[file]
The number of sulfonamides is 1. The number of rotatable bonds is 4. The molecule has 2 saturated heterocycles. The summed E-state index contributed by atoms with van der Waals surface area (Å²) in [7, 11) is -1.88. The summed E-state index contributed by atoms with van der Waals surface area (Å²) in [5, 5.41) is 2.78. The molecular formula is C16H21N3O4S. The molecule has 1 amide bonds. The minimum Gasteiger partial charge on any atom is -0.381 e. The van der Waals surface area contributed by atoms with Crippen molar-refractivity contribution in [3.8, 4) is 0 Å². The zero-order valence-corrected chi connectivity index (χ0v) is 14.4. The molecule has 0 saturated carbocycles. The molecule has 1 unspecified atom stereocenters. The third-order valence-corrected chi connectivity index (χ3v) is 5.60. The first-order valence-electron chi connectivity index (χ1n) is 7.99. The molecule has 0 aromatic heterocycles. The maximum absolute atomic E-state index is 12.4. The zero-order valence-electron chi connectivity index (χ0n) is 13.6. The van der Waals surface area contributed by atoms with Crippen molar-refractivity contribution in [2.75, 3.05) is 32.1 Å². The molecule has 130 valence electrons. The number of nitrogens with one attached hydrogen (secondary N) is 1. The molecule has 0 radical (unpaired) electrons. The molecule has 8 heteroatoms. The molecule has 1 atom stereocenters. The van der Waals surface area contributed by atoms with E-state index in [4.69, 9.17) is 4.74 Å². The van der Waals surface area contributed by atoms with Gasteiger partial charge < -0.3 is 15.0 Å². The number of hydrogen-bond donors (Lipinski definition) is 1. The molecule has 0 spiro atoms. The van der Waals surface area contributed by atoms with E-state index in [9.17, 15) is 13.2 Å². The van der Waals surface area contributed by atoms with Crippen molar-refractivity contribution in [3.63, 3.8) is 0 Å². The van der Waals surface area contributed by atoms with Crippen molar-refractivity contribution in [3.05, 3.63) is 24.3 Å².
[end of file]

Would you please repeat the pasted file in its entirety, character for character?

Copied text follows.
The number of sulfonamides is 1. The number of rotatable bonds is 4. The molecule has 2 saturated heterocycles. The summed E-state index contributed by atoms with van der Waals surface area (Å²) in [7, 11) is -1.88. The summed E-state index contributed by atoms with van der Waals surface area (Å²) in [5, 5.41) is 2.78. The molecular formula is C16H21N3O4S. The molecule has 1 amide bonds. The minimum Gasteiger partial charge on any atom is -0.381 e. The van der Waals surface area contributed by atoms with Crippen molar-refractivity contribution in [3.8, 4) is 0 Å². The zero-order valence-corrected chi connectivity index (χ0v) is 14.4. The molecule has 0 saturated carbocycles. The molecule has 1 unspecified atom stereocenters. The third-order valence-corrected chi connectivity index (χ3v) is 5.60. The first-order valence-electron chi connectivity index (χ1n) is 7.99. The molecule has 0 aromatic heterocycles. The maximum absolute atomic E-state index is 12.4. The zero-order valence-electron chi connectivity index (χ0n) is 13.6. The van der Waals surface area contributed by atoms with Crippen molar-refractivity contribution in [2.75, 3.05) is 32.1 Å². The molecule has 130 valence electrons. The number of nitrogens with one attached hydrogen (secondary N) is 1. The molecule has 0 radical (unpaired) electrons. The molecule has 8 heteroatoms. The molecule has 1 atom stereocenters. The van der Waals surface area contributed by atoms with E-state index in [4.69, 9.17) is 4.74 Å². The van der Waals surface area contributed by atoms with Gasteiger partial charge < -0.3 is 15.0 Å². The number of hydrogen-bond donors (Lipinski definition) is 1. The molecule has 0 spiro atoms. The van der Waals surface area contributed by atoms with E-state index in [9.17, 15) is 13.2 Å². The van der Waals surface area contributed by atoms with Crippen molar-refractivity contribution in [3.63, 3.8) is 0 Å². The van der Waals surface area contributed by atoms with Crippen molar-refractivity contribution in [3.05, 3.63) is 24.3 Å².